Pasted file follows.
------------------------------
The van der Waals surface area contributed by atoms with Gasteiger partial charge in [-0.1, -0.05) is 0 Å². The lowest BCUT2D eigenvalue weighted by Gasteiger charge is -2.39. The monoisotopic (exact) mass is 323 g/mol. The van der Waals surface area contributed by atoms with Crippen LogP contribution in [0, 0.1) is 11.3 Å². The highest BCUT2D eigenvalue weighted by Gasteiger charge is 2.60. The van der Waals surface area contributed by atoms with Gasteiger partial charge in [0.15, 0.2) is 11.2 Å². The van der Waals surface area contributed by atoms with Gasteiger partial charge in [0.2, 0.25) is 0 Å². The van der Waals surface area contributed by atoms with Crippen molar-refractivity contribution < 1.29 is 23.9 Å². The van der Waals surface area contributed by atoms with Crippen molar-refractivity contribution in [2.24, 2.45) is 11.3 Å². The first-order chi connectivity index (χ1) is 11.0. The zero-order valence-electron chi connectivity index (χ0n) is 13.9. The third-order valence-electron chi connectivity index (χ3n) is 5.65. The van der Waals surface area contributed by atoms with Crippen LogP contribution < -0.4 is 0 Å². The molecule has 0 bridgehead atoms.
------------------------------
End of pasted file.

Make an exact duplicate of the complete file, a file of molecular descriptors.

The van der Waals surface area contributed by atoms with Gasteiger partial charge in [-0.1, -0.05) is 0 Å². The lowest BCUT2D eigenvalue weighted by Gasteiger charge is -2.39. The monoisotopic (exact) mass is 323 g/mol. The van der Waals surface area contributed by atoms with Crippen LogP contribution in [0, 0.1) is 11.3 Å². The highest BCUT2D eigenvalue weighted by Gasteiger charge is 2.60. The van der Waals surface area contributed by atoms with Gasteiger partial charge in [0.15, 0.2) is 11.2 Å². The van der Waals surface area contributed by atoms with Gasteiger partial charge in [0.2, 0.25) is 0 Å². The van der Waals surface area contributed by atoms with Crippen molar-refractivity contribution < 1.29 is 23.9 Å². The van der Waals surface area contributed by atoms with Crippen molar-refractivity contribution in [2.24, 2.45) is 11.3 Å². The first-order chi connectivity index (χ1) is 11.0. The zero-order valence-electron chi connectivity index (χ0n) is 13.9. The third-order valence-electron chi connectivity index (χ3n) is 5.65. The van der Waals surface area contributed by atoms with Crippen LogP contribution < -0.4 is 0 Å². The molecule has 0 bridgehead atoms.